Admittedly, BOLD-MRI signal is the presentation of “net” tissue oxygen bioavailability, and it cannot differentiate between changes in oxygen delivery, consumption, utilization efficiency and diffusion , . In this regard, we speculated from our data that, the initial increase in R2* signal after one day of high-salt loading is the consequences of increased GFR and tubular sodium transport (increased oxygen consumption), and serves as a maintaining factor for renal hypoxia during high-salt loading. Further increases in the R2* signal might be due to the participation of monocyte recruitment and induced oxidative stress (GFR and sodium intake remained constant during high-salt loading), which contributes to reduced mitochondrial oxygen utilization and nitric oxide bioavailability, leading to renal hypoxia . Notably, the feasibility of BOLD-MRI in evaluating organ inflammatory response and oxidative stress has been reported recently , . In addition, evidence of systemic oxidative stress during high-salt loading, as shown by increased urinary 8-OHdG, an oxidized nucleoside of DNA and hallmark for oxidative stress, as well as enhanced intracellular monocyte ROS production, strengthens the notion that oxidative stress is closely associated with high-salt loading induced target organ inflammation (elevated urinary 8-OHdG during the low-salt phase indicates a time delay between DNA oxidative damage and DNA base excision repair ).
Among the three subsets of monocytes, CD14++CD16+ cells have been increasingly recognized as a major player in inflammation. The results from subpopulation gene expression analyses , , , showed that CD14++CD16+ monocytes express markers superior for endothelial adhesiveness, antigen presentation, angiogenesis and ROS production, indicating their active participation in inflammation. Prior studies also suggest that monocyte CX3CR1 and CCR2 are important for their recruitment, activation and tissue infiltration , , and target organ injury . Among the three monocyte subsets, CD14++CD16+ monocytes are the only subpopulation that highly express CX3CR1 and CCR2, thus making these cells a potential candidate for preferential recruitment to the kidney after high-salt loading and subsequent inflammation. More recently, the importance of CD14++CD16+ monocytes in cardiovascular disease was reinforced by the finding from Heine’s group that CD14++CD16+ monocytes could independently predict cardiovascular events in a large cohort .
In the present study, we also demonstrated a parallel relationship between MPA dynamics and monocyte subset changes in response to a variation in dietary salt intake. The formation of MPAs is largely dependent on binding of P-selectin (CD62P) in activated platelets with a monocyte receptor, P-selectin glycoprotein ligand-1 (PSGL-1), which renders a functional interaction for mutual activation , . Recent studies showed that an increase in MPAs is closely associated with thromboembolic events, and MPAs are regarded as a sensitive marker for in vivo platelet activation , , , , . Notably, CD14++CD16+ monocyte specific MPAs displayed a continuously-increasing trend during high-salt loading, and then underwent an abrupt drop during the low-salt phase. This phenomenon further highlights the unique feature of CD14++CD16+ monocytes in underlying disease processes. Interestingly, a recent work demonstrated a weak but statistical association between aspirin resistance and estimated GFR , implying a potential impact of platelet responsiveness on renal function. However, from the data available and our results, it’s still immature to establish a causal role between platelet responsiveness and renal function.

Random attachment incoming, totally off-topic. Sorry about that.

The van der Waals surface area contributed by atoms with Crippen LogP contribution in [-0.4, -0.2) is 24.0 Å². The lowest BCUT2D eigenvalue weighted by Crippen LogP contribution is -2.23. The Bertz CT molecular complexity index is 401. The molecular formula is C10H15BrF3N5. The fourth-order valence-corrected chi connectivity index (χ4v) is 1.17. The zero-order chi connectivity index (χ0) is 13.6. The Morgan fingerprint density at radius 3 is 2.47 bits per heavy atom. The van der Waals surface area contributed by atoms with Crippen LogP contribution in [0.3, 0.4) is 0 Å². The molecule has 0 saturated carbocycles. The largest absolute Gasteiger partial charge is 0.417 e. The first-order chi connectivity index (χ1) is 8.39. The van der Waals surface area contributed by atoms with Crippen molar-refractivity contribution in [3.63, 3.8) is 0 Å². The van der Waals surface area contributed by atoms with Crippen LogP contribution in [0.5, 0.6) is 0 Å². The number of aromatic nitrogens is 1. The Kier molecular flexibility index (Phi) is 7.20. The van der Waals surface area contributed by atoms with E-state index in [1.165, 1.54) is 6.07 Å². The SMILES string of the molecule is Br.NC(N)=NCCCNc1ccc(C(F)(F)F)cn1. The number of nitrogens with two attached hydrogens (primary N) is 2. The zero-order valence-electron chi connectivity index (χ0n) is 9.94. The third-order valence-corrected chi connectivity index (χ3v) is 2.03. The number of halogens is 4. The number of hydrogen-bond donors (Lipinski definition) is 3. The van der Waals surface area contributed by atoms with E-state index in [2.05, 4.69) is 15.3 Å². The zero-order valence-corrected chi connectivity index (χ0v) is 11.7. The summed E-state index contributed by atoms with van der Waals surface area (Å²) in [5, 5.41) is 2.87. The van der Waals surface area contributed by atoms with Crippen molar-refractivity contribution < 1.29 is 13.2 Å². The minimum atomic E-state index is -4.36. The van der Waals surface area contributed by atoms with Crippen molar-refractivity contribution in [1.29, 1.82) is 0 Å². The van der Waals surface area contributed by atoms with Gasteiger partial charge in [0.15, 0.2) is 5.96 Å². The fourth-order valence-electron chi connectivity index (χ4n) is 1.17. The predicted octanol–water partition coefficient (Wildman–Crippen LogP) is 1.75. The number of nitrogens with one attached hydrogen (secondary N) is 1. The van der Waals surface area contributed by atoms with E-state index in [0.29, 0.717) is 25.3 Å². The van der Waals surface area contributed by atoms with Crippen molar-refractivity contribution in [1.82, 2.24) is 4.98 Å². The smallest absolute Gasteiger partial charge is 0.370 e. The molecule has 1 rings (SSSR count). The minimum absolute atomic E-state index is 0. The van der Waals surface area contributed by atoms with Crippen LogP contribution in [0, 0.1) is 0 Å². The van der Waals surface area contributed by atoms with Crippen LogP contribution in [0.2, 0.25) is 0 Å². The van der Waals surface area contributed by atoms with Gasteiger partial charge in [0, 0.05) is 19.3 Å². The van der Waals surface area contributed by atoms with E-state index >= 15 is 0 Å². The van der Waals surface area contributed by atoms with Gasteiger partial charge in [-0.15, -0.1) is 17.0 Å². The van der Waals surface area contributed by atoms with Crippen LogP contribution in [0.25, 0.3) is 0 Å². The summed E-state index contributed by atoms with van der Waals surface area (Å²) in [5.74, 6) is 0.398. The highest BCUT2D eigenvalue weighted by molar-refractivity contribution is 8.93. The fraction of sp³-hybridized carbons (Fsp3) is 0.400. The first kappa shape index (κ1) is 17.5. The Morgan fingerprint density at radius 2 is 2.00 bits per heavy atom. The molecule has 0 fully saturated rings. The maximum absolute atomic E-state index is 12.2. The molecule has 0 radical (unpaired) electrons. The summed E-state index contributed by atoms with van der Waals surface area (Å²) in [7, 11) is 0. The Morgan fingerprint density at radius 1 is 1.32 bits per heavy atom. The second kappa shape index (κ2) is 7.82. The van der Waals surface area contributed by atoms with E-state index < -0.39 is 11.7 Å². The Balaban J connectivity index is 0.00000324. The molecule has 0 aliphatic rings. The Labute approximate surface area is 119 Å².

The present study has the following limitations. First, although a temporal and spatial correlation was clearly demonstrated, the observational nature of this work did not allow verification of a causal linkage between monocyte subset hemostasis and renal function in response to fluctuation in dietary salt intake. Second, the currently available magnetic bead-based method for isolating monocyte subsets is relatively complicated and is not suitable for a population based study. Consequently, we only isolated and purified CD14++ monocytes, and the interpretation of gene expression changes could not be applied to a certain subset. Third, the choice of anticoagulant agent would have an impact on platelet-related assays, especially on monocyte subsets due to their similarities. In addition to sodium citrate used in this work and by other groups , EDTA is also widely used for monocyte subset and MPA analysis. Thus, standardization of anticoagulant agents is warranted for future cross-study comparisons.
An interesting work by Titze’s group has proposed a protective role of macrophage infiltration and activation in skin during high-salt loading, via vascular endothelial growth factor C-dependent lymphangiogenesis to buffer high-salt induced volume load . The relative contribution of monocyte/macrophage infiltration in target organs versus “off-target” organs in response to high-salt loading remains to be established.